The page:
Dáil Éireann - Volume 395 - 01 February, 1990

Ceisteanna — Questions. Oral Answers. - Airport Facilities.

10. Mr. G. O'Sullivan asked the Minister for Tourism and Transport if he has any plans to upgrade automatic instrument landing facilities in (a) Dublin Airport (b) Cork Airport and (c) Shannon Airport in 1990; and if he will make a statement on the matter.

13. Mr. T. O'Sullivan asked the Minister for Tourism and Transport if he is satisfied with air traffic control facilities in (a) Dublin Airport (b) Cork Airport and (c) Shannon Airport; if he has any proposals for improvements in these facilities in 1990; and if he will make a statement on the matter.

40. Mr. Allen asked the Minister for Tourism and Transport the plans he has to improve air traffic control facilities at Cork Airport; and if he will make a statement on the matter.

Mr. S. Brennan: I propose to take Questions Nos. 10, 13 and 40 together.

I accept the need to upgrade the air traffic control facilities at the three State airports. The Air Navigation Services Office of my Department is currently engaged on a major equipment renewal programme at a cost of £30 million at all three State airports on new radar, communications and navigational aids.

Dublin Airport has instrument landing systems on three runways. At present all systems operate to Category 1 level — the basic level. From autumn this year, the ILS on the new runway will operate [486] to a level which will allow aircraft to land in adverse or minimal weather conditions.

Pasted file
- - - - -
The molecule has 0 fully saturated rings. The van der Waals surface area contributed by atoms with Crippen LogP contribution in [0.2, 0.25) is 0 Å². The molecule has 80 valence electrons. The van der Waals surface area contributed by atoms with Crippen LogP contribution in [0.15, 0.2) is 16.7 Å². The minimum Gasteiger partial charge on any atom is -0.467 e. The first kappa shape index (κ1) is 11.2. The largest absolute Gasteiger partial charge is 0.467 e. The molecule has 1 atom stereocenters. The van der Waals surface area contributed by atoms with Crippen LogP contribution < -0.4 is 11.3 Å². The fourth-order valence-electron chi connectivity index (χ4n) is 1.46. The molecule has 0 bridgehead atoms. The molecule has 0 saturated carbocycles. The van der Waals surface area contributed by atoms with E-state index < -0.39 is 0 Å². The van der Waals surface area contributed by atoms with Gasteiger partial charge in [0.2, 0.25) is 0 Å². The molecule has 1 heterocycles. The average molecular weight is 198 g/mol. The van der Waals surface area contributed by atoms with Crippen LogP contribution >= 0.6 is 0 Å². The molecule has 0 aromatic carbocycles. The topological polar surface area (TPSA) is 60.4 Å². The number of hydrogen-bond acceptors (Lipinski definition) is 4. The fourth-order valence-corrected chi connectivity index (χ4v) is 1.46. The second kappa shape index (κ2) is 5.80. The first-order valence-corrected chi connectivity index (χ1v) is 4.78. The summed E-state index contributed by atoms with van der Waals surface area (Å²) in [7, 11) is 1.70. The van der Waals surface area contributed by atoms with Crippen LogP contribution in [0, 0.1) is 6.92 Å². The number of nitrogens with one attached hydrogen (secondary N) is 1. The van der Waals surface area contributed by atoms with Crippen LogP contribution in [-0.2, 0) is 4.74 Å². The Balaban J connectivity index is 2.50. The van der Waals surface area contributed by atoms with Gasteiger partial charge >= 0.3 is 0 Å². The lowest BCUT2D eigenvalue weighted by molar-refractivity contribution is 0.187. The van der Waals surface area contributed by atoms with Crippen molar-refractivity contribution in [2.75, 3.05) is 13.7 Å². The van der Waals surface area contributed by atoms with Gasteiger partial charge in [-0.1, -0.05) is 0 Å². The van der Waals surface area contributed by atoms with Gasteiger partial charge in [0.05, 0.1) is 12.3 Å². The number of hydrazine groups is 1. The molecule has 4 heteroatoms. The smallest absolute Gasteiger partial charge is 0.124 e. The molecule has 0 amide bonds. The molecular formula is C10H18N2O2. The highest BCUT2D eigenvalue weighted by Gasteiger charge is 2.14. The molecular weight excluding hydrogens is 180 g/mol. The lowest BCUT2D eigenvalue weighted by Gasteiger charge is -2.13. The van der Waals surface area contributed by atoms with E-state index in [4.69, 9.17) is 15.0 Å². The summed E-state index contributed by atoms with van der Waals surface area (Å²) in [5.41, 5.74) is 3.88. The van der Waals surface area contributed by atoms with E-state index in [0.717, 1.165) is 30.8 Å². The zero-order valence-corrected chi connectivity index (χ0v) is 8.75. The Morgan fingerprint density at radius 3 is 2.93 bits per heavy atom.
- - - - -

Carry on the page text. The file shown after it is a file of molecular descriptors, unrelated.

Cork Airport has two instrument landing systems — one at each end of the main runway. Both systems at present operate to Category 1 level. One of the systems is being evaluated at present to allow aircraft to land when the cloud ceiling is down to 100 feet.

There is one instrument landing system at Shannon which can operate to basic Category 1 standard. The need for additional instrument landing systems at Shannon Airport is kept under continuous review by my Department.

I am very pleased with the progress being made to modernise the navigational, communications and radar systems at the State airports. The reequipment programme will be completed by 1992 and within budget. I am satisfied that the new air traffic control facilities, coupled with additional staff, will substantially expand the capacity of the Irish air traffic control system and further enhance aircraft operations within Irish airspace.

Mr. G. O'Sullivan: In regard to Cork Airport, is the Minister convinced that the installation of this equipment will eliminate the extra cost to tourists and business people because of over-flights from Cork which have happened at frequent intervals?

Mr. S. Brennan: I expect the new navigational equipment in Cork Airport to significantly reduce the number of diversions. The Deputy knows the airport is subject to a low cloud ceiling. I cannot be totally definitive about it for that reason; it is obviously a technical matter. I can tell the Deputy, however, that the installation of this equipment will significantly reduce the number of diversions.

Mr. G. O'Sullivan: Will it be completed by 1990 or does it go on to 1992?

Mr. S. Brennan: I am informed that [487] the work is progressing and that we should see an improvement in 1990.

Mr. G. Mitchell: Would the Minister agree that these air traffic control facilities would be greatly enhanced by being detached from his Department?

Mr. S. Brennan: The whole question of air traffic control is a major debate. The Deputy will be aware of public statements I have made complimenting the very fine staff who work in air traffic control under considerable pressure and also of my intention to review the structure of the air traffic control in full consultation with the staff involved. The whole question of its structure and its place within the public service is on my desk at the moment.